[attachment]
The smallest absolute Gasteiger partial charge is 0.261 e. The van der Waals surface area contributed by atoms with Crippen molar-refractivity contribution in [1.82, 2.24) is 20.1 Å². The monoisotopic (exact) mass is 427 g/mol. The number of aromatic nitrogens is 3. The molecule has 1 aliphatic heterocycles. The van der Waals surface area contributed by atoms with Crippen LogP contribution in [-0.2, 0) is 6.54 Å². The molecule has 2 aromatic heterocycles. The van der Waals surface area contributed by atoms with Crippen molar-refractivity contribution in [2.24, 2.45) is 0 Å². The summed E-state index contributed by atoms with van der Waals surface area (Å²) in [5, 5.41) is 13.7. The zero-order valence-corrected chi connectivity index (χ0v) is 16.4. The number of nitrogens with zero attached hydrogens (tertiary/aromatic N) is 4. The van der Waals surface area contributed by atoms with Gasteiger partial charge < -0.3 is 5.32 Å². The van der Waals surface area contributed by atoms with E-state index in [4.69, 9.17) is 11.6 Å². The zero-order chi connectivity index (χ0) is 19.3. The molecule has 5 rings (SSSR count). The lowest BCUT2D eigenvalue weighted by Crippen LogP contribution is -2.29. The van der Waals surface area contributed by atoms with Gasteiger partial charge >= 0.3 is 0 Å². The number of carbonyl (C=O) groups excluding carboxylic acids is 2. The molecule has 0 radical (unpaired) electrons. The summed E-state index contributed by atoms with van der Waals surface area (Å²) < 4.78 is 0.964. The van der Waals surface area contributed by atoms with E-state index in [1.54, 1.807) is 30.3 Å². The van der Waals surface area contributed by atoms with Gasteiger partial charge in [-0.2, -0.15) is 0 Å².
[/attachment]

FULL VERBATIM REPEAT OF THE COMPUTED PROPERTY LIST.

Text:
The smallest absolute Gasteiger partial charge is 0.261 e. The van der Waals surface area contributed by atoms with Crippen molar-refractivity contribution in [1.82, 2.24) is 20.1 Å². The monoisotopic (exact) mass is 427 g/mol. The number of aromatic nitrogens is 3. The molecule has 1 aliphatic heterocycles. The van der Waals surface area contributed by atoms with Crippen LogP contribution in [-0.2, 0) is 6.54 Å². The molecule has 2 aromatic heterocycles. The van der Waals surface area contributed by atoms with Crippen molar-refractivity contribution in [2.24, 2.45) is 0 Å². The summed E-state index contributed by atoms with van der Waals surface area (Å²) in [5, 5.41) is 13.7. The zero-order valence-corrected chi connectivity index (χ0v) is 16.4. The number of nitrogens with zero attached hydrogens (tertiary/aromatic N) is 4. The van der Waals surface area contributed by atoms with Gasteiger partial charge < -0.3 is 5.32 Å². The van der Waals surface area contributed by atoms with E-state index in [4.69, 9.17) is 11.6 Å². The zero-order chi connectivity index (χ0) is 19.3. The molecule has 5 rings (SSSR count). The lowest BCUT2D eigenvalue weighted by Crippen LogP contribution is -2.29. The van der Waals surface area contributed by atoms with Gasteiger partial charge >= 0.3 is 0 Å². The number of carbonyl (C=O) groups excluding carboxylic acids is 2. The molecule has 0 radical (unpaired) electrons. The summed E-state index contributed by atoms with van der Waals surface area (Å²) < 4.78 is 0.964. The van der Waals surface area contributed by atoms with E-state index in [1.54, 1.807) is 30.3 Å². The van der Waals surface area contributed by atoms with Gasteiger partial charge in [-0.2, -0.15) is 0 Å².